# How to Use Mode Formula in Statistics: Your Step-By-Step Guide

Have you ever wondered which flavour of ice cream is the most popular? Or maybe you're curious about the most common shoe size? The answer to these questions lies in understanding the mode! This article dives into the world of mode, a key concept in statistics. We'll explore what the mode is, why it's important, and, most importantly, how to find the mode using a simple formula. So, whether you're a data whiz or just starting your statistical journey, this guide will equip you to identify the most frequent value in any dataset.

Like the mean and median, the mode is also a measure of central tendency representing the most frequently occurring value in the dataset. While it is less useful in comparison to the mean and median, but when it comes to categorical data (nominal and ordinal data), the mode is the best measure of central tendency.

This article will discuss the mode formula, how to find the mode of grouped and groped data, the advantages and disadvantages of the mode formula, and at the end, some examples to better understand mode.

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So, let’s dive deep to know more about the statistical mode formula.

**Table of Content**

**What is Mode in Statistics?**

In statistics, the mode (or modal) is the measure of central tendency that represents the most frequent data in the dataset. In simple terms, the value that appears the maximum number (highest frequency) of times in the dataset is known as a mode. It is very useful while dealing with the nominal dataset.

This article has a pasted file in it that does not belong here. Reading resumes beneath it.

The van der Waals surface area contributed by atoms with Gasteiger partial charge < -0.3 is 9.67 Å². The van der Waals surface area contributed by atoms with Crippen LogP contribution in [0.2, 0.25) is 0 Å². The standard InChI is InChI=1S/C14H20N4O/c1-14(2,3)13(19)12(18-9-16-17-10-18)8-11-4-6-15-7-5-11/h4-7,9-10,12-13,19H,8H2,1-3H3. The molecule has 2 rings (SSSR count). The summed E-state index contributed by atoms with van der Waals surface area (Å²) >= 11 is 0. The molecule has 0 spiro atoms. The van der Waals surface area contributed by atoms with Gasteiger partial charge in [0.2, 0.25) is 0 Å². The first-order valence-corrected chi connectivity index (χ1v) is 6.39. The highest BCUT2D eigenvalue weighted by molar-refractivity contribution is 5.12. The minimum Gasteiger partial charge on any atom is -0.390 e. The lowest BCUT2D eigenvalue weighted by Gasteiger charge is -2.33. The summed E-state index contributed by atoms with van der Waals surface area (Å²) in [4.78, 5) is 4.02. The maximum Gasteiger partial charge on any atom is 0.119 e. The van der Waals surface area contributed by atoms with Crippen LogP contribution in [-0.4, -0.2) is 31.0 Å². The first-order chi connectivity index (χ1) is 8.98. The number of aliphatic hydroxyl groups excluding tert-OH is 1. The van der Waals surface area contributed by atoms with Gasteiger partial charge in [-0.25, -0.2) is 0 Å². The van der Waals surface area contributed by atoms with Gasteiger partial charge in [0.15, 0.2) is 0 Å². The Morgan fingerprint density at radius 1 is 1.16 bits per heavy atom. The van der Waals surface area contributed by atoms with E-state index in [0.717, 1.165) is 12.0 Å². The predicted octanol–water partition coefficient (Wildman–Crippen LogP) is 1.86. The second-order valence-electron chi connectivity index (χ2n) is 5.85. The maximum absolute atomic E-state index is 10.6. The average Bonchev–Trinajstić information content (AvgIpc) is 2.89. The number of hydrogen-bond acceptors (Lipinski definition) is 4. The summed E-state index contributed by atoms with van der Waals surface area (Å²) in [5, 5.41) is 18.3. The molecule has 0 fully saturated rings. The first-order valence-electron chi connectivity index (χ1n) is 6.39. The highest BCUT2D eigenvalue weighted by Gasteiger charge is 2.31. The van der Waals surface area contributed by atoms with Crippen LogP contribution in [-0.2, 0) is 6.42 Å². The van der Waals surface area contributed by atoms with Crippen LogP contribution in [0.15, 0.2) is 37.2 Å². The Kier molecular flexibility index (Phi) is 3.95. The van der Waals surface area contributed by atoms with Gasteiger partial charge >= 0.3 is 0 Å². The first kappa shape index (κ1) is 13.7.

Example:

Suppose a political strategic company wants to analyze the most preferred candidate for the upcoming elections. The results of the survey for a group of 15 people are as follows: A, A, B, A, C, D, A, A, A, B, B, B, C, A, A. In the above survey, the candidate ‘A’ appears most frequently.

The political company can use this data to suggest the political party to choose the best candidate (most preferred) for the elections.

**Scenarios where Mode is the best Measure of Central Tendency**

**1. Nominal Data:** Mode is the only measure of central tendency that is used for nominal data (categorical data without any numerical significance).

**2. Skewed Data:** In the case of skewness, the mode is a better measure than the mean and median as it identifies the most frequently occurring value.

**3. Binomial Data:** The set is called binomial data if two values occur equally in the dataset. In this case, the mode is the best measure of central tendency, as it measures the most frequently occurring values.

**4. Sparse Data:** When the dataset contains many values that occur once, twice, or thrice, the mode can be the best measure. Since the mean can be affected by these outliers, and the median may not be the best representative.

Now, it’s time to know how to calculate the mode: Formula and Steps.

**How to Calculate the Mode?**

This section will contain the mode formulas for ungrouped and grouped data, steps to find mode, examples, and some real-world applications of mode.

**Mode Formula for Ungrouped Data**

To calculate the mode of the ungrouped data, you have to follow these simple steps:

- Arrange the dataset in order (either ascending or descending)
- Count the frequency of each data value.
- Identify the value that appears most frequently.

Now let’s take an example to find the mode of the ungrouped data.

**Example:** Suppose you have the following sets of numbers: 5, 7, 8, 2, 5, 9, 5, 8, 6, 7, 5, 3, 2, 4, 5, 9, 1.

**Solution: **

Firstly, arrange the dataset in order (here ascending order): 1, 2, 2, 3, 4, 5, 5, 5, 5, 5, 6, 7, 7, 8, 8, 9, 9

Let’s arrange the count of the frequency in a tabular form.

Numbers |
1 | 2 | 3 | 4 | 5 | 6 | 7 | 8 | 9 |

Frequency |
1 | 2 | 1 | 1 | 5 | 1 | 2 | 2 | 2 |

Here, from the above table, the value that appears most frequently is 5.